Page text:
A few years ago, a friend came to Thailand on his dream trip to Southeast Asia. Like most tourists on their first trip to the land of smiles, he didn’t have a clue about the culture of Thailand. He is a very friendly guy, and he was in a great mood since he was on vacation. So while he traveled and enjoyed this beautiful country and its exquisite food, wherever he went, he kept greeting enthusiastically everyone he met on the way, intending to get closer to the customs of Thailand, with this expression:
‘Khop khun kha!‘
‘Hey, wait a second’, I said. ‘These words mean thank you‘. Unknowingly, he had been thanking everyone he met. In response, people would smile at him, nodding their heads … sometimes with a warm “khop khun khrap/kha.” And maybe Thais smiled as well because he was using the respectful word ‘kha‘ at the end of the sentence, which is habitually only used by females and transgenders, instead of ‘khrap‘, used by males.
And of course, the reason for this misunderstanding was that he often heard that phrase in restaurants, markets and many other corners of the kingdom of Thailand, and he wrongly assumed that it was the local greeting according to the culture of Thailand.
Popular wisdom tells us “wherever you go, do what you see”, and to some extent it is a good advice. But, along with this, it is always good to try to understand what lies underneath what we see, in order to understand it and apply it correctly.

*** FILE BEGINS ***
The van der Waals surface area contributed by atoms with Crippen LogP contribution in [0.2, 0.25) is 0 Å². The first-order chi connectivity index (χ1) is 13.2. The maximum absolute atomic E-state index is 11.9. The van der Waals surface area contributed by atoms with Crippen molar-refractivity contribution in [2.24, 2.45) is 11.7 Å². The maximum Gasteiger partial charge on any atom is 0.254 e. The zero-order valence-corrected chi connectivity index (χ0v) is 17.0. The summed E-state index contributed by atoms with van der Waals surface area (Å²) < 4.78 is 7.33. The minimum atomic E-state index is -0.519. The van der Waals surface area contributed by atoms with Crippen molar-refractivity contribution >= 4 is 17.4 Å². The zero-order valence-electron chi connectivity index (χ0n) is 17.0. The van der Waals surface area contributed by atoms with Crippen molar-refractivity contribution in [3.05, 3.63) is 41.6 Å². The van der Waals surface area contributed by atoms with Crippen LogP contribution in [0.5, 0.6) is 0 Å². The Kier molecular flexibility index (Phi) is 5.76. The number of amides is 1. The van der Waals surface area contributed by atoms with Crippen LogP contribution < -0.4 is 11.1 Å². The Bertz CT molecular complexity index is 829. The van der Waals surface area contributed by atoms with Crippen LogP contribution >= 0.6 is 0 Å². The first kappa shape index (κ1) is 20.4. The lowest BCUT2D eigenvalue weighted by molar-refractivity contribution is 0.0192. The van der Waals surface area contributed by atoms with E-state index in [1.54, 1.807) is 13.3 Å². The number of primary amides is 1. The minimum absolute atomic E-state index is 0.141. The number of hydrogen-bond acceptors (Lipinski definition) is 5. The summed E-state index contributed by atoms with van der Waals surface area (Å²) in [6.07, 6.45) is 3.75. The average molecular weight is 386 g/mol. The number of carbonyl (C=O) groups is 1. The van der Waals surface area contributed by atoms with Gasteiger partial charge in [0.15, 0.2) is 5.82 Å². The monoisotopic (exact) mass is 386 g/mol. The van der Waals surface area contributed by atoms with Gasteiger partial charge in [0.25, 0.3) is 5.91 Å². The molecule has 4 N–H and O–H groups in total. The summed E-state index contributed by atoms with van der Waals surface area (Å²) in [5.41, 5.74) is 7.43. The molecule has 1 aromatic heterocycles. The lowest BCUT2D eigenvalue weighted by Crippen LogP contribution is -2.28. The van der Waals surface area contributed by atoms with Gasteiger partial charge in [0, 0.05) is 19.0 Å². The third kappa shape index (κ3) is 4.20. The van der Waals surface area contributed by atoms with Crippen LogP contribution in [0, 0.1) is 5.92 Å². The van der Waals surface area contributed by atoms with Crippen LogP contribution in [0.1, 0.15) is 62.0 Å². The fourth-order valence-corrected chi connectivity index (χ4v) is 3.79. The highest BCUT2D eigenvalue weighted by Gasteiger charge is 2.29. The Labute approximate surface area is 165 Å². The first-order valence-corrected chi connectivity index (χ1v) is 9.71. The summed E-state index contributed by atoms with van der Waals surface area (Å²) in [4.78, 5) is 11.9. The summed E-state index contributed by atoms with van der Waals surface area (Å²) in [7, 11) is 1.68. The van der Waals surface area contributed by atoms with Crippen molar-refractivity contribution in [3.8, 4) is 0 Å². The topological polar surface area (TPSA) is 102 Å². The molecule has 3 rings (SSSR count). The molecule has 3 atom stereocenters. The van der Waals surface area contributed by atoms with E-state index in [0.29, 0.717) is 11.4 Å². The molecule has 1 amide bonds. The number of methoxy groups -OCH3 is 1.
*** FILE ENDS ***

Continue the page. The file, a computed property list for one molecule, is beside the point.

One of the ways to get into the customs of Thailand is to learn a few basic words and phrases. Thais will really appreciate it if you try to express yourself in the local language, even if you can only say a few words with a terrible accent. It is also good to know some aspects of the local culture, the underlying customs that guide people’s behavior, so that you can better adapt to the environment and avoid unknowingly disturbing or offending anyone. This can even save you from certain penalties and bad times.
Therefore, below I will share some Thai customs so that you can avoid some common misunderstandings like what happened to my friend.
Culture of Thailand: basic words that will be useful to you
How to greet in Thailand
Unlike in western countries, where people greet each other by shaking hands, hugging or kissing on the cheek, in Thailand greeting does not involve any kind of physical contact.
The most usual greeting in Thailand consists of making a slight bow (more pronounced if the person is much older) and brining palms together at chest level (actually the hands height is much more complicated, but chest level will suffice), saying:
- Men: sawaat dee khrap
- Women: sawaat dee kha
The ending khrap (used by men) and kha (used by women) is a particle with no definite meaning that adds a cordial and respectful tone to the sentence.
‘Sawaat dii khrap‘ or ‘sawaat dii kha‘ is equivalent to saying ‘hello’.
Sometimes they will shake your hand when they see that you are a foreigner. But there are no hugs or kisses in the greeting.
You can pronounce the same phrase when you want to say goodbye. So you can just say “sawaat dii krap” or “sawaat dii ka” to say “goodbye”.
Gratitude is a universal virtue that will be appreciated wherever you. To express it in Thailand, with its customs and traditions, you just have to say:
- Men: kawp khun krap!
- Women: kawp khun ka!
Knowing and trying to use some local words will open local peolple’s minds, but I assure you that if you manage to show gratitude and warmth, you will also open their hearts and get an even friendlier attitude towards you.
Knowing how to say ‘I don’t speak Thai’
‘I can’t speak (language)’ is a phrase that comes handy quite often when traveling abroad. It can get you out of misunderstandings and even trouble, in case someone wrongly assumes that you are understanding him/her. In Thai you can say:
- Men: phom phuut phaasaa thai mai daai khrap
- Women: chan phuut phaasaa thai mai daai kha
Anyway, people who work in tourist areas and tourism-oriented businesses like hotels and restaurants usually understand and can speak English.